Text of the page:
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LAS VEGAS-Ownership of the Hooters Hotel-Casino here recently maxed out its line of credit and missed a $5.7-million payment its $145 million of indebtedness. The company said it has sufficient cash from operations to operate the property but not to make payments on its debt and no access to additional credit. It has retained a third party to help mull over its strategic alternatives.

Located one-half block from the intersection of Tropicana Avenue and Las Vegas Boulevard, Hooters Hotel-Casino was previously the Hotel San Remo. 155 East Tropicana LLC agreed to acquire Hotel San Remo in 2004 for approximately $72.5 million. It then spent approximately $53 million for renovations and operating equipment and an additional $10.1 million in pre-opening expenditures in 2005 and 2006.

The $5.7-million interest payment was due by April 1 and when the 30-day graced period is up lenders will be able to declare the company in default, according to SEC filings. Lenders could already have done so this month–because ownership has not ceded control of its bank accounts as required due to the missed payment–but have not, according to one recent filing. Wells Fargo Foothill Inc. is the servicing agent for the lender group.

If not successful in obtaining a forbearance agreement or entering into a transaction that addresses its liquidity and capital needs, creditors could accelerate repayment. “If we were unable to [refinance or restructure], we may be required to seek protection under Chapter 11 of the U.S. Bankruptcy Code,” the company states in its latest annual report.

155 East Tropicana LLC is two-thirds through Florida Hooters LLC and one-third through EW Common LLC.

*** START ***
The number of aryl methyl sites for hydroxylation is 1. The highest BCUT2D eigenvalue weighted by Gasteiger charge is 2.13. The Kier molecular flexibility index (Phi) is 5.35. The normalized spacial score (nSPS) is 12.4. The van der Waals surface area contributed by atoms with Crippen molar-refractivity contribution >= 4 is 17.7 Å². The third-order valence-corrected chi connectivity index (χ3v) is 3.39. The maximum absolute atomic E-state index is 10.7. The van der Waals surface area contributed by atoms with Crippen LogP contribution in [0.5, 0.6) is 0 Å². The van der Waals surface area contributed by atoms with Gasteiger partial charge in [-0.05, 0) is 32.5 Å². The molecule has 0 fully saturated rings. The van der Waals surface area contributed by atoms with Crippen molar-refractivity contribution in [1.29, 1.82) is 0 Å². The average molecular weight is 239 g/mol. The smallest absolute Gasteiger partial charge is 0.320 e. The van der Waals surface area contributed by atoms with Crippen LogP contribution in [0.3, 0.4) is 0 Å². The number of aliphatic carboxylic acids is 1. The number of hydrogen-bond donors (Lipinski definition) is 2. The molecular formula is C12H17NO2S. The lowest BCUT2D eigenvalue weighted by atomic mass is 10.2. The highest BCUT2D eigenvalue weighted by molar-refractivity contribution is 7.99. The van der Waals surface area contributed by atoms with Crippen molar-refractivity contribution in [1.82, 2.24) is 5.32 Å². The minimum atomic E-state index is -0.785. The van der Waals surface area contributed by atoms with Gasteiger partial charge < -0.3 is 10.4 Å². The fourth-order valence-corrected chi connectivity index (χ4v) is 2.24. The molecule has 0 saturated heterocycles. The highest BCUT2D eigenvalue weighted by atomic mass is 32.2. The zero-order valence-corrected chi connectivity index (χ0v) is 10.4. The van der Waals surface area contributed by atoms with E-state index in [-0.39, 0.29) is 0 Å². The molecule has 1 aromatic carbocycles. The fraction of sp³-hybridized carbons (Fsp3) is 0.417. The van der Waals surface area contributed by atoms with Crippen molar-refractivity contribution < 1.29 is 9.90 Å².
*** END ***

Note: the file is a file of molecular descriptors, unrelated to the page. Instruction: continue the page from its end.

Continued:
Florida Hooters LLC is a joint venture between most of the original founders of the Hooters brand, who hold licenses to operate Hooters restaurants in the Tampa Bay, Chicago and Manhattan areas as well as for wholesale foods, calendars and Nevada hotel/gaming, and a holder of the license rights to Hooters restaurants in south Florida.EW Common LLC is 90% owned by Eastern & Western, which is beneficially owned by Sukeaki and Toyoroku Izumi. Eastern & Western and its affiliates owned the Hôtel San Rémo from November 1988 until our acquisition of the hotel casino in August 2004.

In 2008, ownership terminated a $225-million deal to sell the hotel to an affiliate of an investment group led by NTH Advisory Group LLC after it missed a required $500,000 option carry payment. The would-be buyer made a total of $5.5 million in non-refundable payments toward the purchase.

Under the terms of the May 2007 purchase agreement, Hedwigs Las Vegas Top Tier LLC was to purchase essentially all of the assets of 155 East Tropicana for $98 million in cash, the payment of certain accrued royalties, and the assumption of certain outstanding liabilities, including the company’s $130 million in principal amount of 8 ¾% Senior Secured Notes due 2012.

The sale was supposed to close between October 2007 and April 2008. Hedwigs subsequently made payments to extend the closing date beyond April before missing its June 6, 2008 payment.

Prior to the renovation, Hôtel San Rémo featured 711 hotel rooms, including 17 suites, and an approximately 24,000 sf casino with a sports book. The Hooters Hotel-Casino has 696 hotel rooms; a 29,000-square-foot casino; a Hooters restaurant; a Dan Marino’s restaurant; a tropical pool area featuring beach sand, palm trees, lagoon-style waterfall and Nippers Pool Bar; the Night Owl Club; Pete & Shorty’s Tavern; the Lobby Bar; and SASS, a day spa, salon and workout facility.

The property reopened as Hooters in February 2006 but wasn’t able to achieve the average 95% hotel occupancy rate that was typical of Strip and near-Strip resorts at the time. Occupancy at the property averaged 89.6% in 2007, up from 78.6% in 2006. Occupancy rose to 91.6% in 2008 but it was at the expense of room rates. The hotel’s average daily room rate fell by 18.5% to $66 in 2008 from $81 in 2007. As a result, the company posted a net loss of $13.3 million in 2008, down only slightly from a net loss of $14.1 million in 2007.

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